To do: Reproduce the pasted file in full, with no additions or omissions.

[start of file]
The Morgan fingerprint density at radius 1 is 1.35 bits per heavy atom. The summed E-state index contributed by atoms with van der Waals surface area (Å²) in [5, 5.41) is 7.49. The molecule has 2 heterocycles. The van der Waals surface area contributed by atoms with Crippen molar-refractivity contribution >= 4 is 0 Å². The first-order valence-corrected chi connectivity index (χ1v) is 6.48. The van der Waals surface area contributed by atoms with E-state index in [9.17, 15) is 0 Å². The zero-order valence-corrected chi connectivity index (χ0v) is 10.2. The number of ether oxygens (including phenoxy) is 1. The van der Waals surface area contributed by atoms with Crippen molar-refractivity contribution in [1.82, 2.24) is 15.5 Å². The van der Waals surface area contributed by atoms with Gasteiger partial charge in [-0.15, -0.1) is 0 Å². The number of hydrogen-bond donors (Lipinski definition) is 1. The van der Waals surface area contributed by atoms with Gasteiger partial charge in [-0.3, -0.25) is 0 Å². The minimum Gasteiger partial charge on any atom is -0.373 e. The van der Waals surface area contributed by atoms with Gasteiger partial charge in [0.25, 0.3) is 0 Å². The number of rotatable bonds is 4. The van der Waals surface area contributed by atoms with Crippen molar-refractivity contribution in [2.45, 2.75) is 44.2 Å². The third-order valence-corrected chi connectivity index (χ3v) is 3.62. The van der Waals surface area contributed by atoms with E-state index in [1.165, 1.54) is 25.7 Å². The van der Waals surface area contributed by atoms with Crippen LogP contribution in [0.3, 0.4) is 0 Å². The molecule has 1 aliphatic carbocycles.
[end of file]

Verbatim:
The Morgan fingerprint density at radius 1 is 1.35 bits per heavy atom. The summed E-state index contributed by atoms with van der Waals surface area (Å²) in [5, 5.41) is 7.49. The molecule has 2 heterocycles. The van der Waals surface area contributed by atoms with Crippen molar-refractivity contribution >= 4 is 0 Å². The first-order valence-corrected chi connectivity index (χ1v) is 6.48. The van der Waals surface area contributed by atoms with E-state index in [9.17, 15) is 0 Å². The zero-order valence-corrected chi connectivity index (χ0v) is 10.2. The number of ether oxygens (including phenoxy) is 1. The van der Waals surface area contributed by atoms with Crippen molar-refractivity contribution in [1.82, 2.24) is 15.5 Å². The van der Waals surface area contributed by atoms with Gasteiger partial charge in [-0.15, -0.1) is 0 Å². The number of hydrogen-bond donors (Lipinski definition) is 1. The van der Waals surface area contributed by atoms with Gasteiger partial charge in [-0.3, -0.25) is 0 Å². The minimum Gasteiger partial charge on any atom is -0.373 e. The van der Waals surface area contributed by atoms with Gasteiger partial charge in [0.25, 0.3) is 0 Å². The number of rotatable bonds is 4. The van der Waals surface area contributed by atoms with Crippen molar-refractivity contribution in [2.45, 2.75) is 44.2 Å². The third-order valence-corrected chi connectivity index (χ3v) is 3.62. The van der Waals surface area contributed by atoms with E-state index in [1.165, 1.54) is 25.7 Å². The van der Waals surface area contributed by atoms with Crippen LogP contribution in [0.3, 0.4) is 0 Å². The molecule has 1 aliphatic carbocycles.